The weary days dragged along, the party growing weaker all the time, dying from exposure or falling prey to roaming black wolves. Of the 40 warriors which had stalked the Spaniards up the San Juan, only 19 exhausted braves staggered back to camp, three long weeks later.

The two women, taken as wives by the chief, lived with the tribe for several years until a Spanish man-o’-war chanced upon the scene. A squad of armed marines affected the prisoners’ release. The ship then sailed away. But not without exacting a heavy toll for the Indians treachery. The Spaniards left several presents, in token reparation for the women. In so doing, whether by design or accident, they doomed the village almost to a soul; the gifts of bedding harbored a deadly smallpox virus. Weeks later, only four of more than 400 persons still lived. The village was abandoned and never reoccupied.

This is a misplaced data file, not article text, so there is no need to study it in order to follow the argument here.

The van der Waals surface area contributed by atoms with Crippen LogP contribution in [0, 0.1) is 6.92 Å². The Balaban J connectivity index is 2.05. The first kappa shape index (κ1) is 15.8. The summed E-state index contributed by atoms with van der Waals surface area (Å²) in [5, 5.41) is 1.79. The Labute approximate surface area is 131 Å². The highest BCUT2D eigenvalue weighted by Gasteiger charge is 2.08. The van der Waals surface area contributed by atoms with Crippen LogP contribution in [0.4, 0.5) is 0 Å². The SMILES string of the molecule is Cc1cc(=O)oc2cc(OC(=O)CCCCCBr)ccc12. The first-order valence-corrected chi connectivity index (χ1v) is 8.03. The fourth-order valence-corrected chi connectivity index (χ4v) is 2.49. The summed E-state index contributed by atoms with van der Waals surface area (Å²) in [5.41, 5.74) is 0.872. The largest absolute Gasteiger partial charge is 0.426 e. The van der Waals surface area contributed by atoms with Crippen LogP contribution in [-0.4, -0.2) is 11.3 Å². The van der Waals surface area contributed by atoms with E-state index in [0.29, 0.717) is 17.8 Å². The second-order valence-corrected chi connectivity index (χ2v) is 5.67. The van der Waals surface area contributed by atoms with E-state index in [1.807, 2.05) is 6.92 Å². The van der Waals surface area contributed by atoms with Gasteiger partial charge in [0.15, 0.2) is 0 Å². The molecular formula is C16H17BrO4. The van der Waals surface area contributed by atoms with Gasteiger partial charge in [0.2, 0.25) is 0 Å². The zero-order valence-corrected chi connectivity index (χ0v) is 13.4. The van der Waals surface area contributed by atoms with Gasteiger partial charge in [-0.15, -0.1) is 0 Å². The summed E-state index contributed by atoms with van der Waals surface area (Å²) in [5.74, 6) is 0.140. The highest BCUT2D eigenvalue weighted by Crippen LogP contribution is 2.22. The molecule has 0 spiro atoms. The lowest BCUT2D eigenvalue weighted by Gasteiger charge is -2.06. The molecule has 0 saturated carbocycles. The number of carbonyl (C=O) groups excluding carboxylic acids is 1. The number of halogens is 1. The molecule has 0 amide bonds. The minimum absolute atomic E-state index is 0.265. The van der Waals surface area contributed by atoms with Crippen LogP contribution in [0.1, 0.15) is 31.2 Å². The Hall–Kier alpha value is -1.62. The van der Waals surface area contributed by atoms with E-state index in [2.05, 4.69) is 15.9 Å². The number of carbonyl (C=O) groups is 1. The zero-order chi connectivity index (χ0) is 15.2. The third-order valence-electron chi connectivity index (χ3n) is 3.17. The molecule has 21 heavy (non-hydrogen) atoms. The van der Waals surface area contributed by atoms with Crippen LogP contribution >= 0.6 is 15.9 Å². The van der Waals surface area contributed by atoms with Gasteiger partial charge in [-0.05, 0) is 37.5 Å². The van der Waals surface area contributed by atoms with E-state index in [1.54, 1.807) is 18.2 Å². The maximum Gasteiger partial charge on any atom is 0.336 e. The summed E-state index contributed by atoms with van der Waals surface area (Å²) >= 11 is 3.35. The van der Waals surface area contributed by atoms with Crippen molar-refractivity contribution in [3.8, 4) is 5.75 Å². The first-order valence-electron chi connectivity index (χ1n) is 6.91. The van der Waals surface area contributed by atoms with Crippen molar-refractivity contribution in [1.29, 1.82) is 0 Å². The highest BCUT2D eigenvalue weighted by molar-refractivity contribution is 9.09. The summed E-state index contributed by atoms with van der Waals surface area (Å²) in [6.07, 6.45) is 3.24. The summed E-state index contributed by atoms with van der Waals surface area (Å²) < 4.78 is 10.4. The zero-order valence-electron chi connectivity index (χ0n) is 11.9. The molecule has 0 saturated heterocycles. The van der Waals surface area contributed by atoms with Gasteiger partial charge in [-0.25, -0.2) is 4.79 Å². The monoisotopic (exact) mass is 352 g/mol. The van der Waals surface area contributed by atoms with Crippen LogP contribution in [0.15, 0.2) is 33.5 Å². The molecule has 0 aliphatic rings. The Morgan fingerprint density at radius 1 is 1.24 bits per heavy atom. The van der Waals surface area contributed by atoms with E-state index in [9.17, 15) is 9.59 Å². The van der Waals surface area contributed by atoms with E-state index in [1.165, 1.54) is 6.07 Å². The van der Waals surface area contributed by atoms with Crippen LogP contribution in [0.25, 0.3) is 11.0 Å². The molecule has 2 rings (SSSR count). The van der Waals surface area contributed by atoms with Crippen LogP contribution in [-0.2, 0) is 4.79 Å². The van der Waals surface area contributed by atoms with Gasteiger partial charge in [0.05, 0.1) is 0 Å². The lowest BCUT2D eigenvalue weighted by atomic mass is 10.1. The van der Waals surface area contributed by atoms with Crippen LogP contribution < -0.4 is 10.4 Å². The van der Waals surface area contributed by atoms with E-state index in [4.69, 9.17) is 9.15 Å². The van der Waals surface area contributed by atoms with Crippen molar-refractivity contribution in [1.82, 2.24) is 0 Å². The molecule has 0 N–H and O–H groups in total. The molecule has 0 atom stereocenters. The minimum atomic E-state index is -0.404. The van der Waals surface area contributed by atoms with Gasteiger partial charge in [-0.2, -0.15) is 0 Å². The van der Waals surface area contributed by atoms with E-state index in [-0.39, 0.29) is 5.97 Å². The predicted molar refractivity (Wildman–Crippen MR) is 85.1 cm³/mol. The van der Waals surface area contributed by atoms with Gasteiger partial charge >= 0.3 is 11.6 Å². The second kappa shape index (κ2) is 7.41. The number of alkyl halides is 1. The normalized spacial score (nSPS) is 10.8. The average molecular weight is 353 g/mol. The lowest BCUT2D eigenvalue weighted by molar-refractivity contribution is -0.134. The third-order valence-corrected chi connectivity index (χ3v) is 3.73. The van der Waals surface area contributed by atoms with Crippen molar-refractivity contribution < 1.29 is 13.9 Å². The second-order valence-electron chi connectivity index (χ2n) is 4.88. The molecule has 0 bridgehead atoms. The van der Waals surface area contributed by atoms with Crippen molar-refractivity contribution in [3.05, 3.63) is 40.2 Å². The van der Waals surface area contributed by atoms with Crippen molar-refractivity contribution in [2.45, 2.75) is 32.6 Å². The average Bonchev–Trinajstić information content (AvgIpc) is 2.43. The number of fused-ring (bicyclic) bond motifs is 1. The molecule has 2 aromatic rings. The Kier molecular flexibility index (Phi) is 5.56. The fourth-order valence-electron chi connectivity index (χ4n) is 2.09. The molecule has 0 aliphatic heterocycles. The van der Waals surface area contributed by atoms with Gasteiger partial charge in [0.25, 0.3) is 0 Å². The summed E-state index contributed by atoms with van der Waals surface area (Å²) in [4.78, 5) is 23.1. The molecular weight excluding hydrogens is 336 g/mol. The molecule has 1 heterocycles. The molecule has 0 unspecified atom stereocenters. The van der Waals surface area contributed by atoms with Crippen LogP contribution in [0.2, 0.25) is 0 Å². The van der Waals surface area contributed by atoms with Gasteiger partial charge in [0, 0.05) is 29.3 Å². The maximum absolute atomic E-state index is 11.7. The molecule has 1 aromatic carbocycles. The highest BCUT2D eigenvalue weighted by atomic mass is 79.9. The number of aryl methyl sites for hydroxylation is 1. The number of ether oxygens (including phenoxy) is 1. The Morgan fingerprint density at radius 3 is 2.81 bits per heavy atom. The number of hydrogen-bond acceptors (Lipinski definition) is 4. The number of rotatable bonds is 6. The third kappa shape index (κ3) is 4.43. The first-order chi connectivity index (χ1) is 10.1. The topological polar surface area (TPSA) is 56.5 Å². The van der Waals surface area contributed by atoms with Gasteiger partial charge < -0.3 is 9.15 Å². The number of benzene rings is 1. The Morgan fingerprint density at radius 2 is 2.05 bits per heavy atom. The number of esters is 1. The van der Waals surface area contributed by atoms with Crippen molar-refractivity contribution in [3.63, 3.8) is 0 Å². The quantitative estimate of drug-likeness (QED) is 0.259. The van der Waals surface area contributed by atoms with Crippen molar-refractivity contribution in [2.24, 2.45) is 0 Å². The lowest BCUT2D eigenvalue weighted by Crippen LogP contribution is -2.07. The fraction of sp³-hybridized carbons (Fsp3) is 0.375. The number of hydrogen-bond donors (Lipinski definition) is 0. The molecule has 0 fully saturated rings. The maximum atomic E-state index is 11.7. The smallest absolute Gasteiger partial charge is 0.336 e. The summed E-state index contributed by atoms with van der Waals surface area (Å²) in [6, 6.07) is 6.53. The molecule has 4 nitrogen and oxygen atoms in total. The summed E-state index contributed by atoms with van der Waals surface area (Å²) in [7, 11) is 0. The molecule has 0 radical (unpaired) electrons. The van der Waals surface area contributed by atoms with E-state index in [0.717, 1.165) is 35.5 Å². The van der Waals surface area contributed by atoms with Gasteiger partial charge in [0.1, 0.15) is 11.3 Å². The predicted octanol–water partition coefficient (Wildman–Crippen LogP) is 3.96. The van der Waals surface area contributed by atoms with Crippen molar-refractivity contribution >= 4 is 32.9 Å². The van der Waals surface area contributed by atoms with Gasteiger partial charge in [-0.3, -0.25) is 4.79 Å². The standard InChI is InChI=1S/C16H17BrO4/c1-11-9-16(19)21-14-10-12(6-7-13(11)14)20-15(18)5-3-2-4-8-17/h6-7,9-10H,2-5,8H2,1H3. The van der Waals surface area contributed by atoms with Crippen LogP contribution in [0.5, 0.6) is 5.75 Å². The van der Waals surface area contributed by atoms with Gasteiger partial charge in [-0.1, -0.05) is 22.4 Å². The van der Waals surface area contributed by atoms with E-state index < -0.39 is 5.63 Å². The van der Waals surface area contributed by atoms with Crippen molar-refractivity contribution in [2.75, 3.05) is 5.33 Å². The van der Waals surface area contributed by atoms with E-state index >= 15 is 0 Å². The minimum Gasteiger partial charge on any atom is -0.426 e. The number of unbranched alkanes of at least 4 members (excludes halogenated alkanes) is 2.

The San Juan was well known to the Spaniards in the early days, and evidence of their mining for gold on its banks are frequently found. They harbored their small ships at its mouth, from which they had a mule train leading to the headwaters. After the famous territorial dispute with Great Britain, which almost led to war, Spain formally withdrew from the Northwest in March, 1796, ending all official Spanish activity in this region.

Several years after the massacre, a New England trading ship visited the village which had since been established at the mouth of the San Juan. During a pause in business, a few seamen toured the encampment, fascinated by the native way of life. Some giggling children playing on the river bank aroused their curiosity. The naked youngsters were toying with “shiny yellow stones.” Gold nuggets.